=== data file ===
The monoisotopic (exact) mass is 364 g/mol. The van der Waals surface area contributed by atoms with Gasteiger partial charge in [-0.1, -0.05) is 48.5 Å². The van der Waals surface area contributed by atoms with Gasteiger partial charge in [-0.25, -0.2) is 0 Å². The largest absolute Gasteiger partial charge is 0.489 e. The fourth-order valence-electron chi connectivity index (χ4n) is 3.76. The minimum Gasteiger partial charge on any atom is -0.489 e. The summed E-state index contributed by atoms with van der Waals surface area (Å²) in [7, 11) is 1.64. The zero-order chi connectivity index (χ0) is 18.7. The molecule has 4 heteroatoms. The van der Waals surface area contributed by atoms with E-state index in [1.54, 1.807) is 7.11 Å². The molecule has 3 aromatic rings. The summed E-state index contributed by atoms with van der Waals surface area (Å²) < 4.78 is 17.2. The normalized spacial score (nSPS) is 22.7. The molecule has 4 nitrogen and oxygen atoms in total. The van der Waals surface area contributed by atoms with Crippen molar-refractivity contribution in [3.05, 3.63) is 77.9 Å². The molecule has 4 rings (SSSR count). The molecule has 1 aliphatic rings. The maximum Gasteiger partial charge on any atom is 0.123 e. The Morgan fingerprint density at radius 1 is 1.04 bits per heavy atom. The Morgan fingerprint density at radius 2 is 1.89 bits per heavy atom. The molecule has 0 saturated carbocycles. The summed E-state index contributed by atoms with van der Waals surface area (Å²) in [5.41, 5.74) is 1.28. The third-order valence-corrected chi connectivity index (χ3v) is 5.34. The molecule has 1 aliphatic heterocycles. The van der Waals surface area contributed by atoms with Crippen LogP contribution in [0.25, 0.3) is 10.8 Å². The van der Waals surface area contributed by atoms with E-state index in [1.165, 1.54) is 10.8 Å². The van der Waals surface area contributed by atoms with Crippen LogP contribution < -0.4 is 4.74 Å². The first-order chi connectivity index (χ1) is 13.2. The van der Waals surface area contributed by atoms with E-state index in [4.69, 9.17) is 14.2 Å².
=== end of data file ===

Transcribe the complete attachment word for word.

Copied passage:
The monoisotopic (exact) mass is 364 g/mol. The van der Waals surface area contributed by atoms with Gasteiger partial charge in [-0.1, -0.05) is 48.5 Å². The van der Waals surface area contributed by atoms with Gasteiger partial charge in [-0.25, -0.2) is 0 Å². The largest absolute Gasteiger partial charge is 0.489 e. The fourth-order valence-electron chi connectivity index (χ4n) is 3.76. The minimum Gasteiger partial charge on any atom is -0.489 e. The summed E-state index contributed by atoms with van der Waals surface area (Å²) in [7, 11) is 1.64. The zero-order chi connectivity index (χ0) is 18.7. The molecule has 4 heteroatoms. The van der Waals surface area contributed by atoms with E-state index in [1.54, 1.807) is 7.11 Å². The molecule has 3 aromatic rings. The summed E-state index contributed by atoms with van der Waals surface area (Å²) < 4.78 is 17.2. The normalized spacial score (nSPS) is 22.7. The molecule has 4 nitrogen and oxygen atoms in total. The van der Waals surface area contributed by atoms with Crippen molar-refractivity contribution in [3.05, 3.63) is 77.9 Å². The molecule has 4 rings (SSSR count). The molecule has 1 aliphatic rings. The maximum Gasteiger partial charge on any atom is 0.123 e. The Morgan fingerprint density at radius 1 is 1.04 bits per heavy atom. The Morgan fingerprint density at radius 2 is 1.89 bits per heavy atom. The molecule has 0 saturated carbocycles. The summed E-state index contributed by atoms with van der Waals surface area (Å²) in [5.41, 5.74) is 1.28. The third-order valence-corrected chi connectivity index (χ3v) is 5.34. The molecule has 1 aliphatic heterocycles. The van der Waals surface area contributed by atoms with Crippen LogP contribution in [0.25, 0.3) is 10.8 Å². The van der Waals surface area contributed by atoms with E-state index in [1.165, 1.54) is 10.8 Å². The van der Waals surface area contributed by atoms with Crippen LogP contribution < -0.4 is 4.74 Å². The first-order chi connectivity index (χ1) is 13.2. The van der Waals surface area contributed by atoms with E-state index in [4.69, 9.17) is 14.2 Å².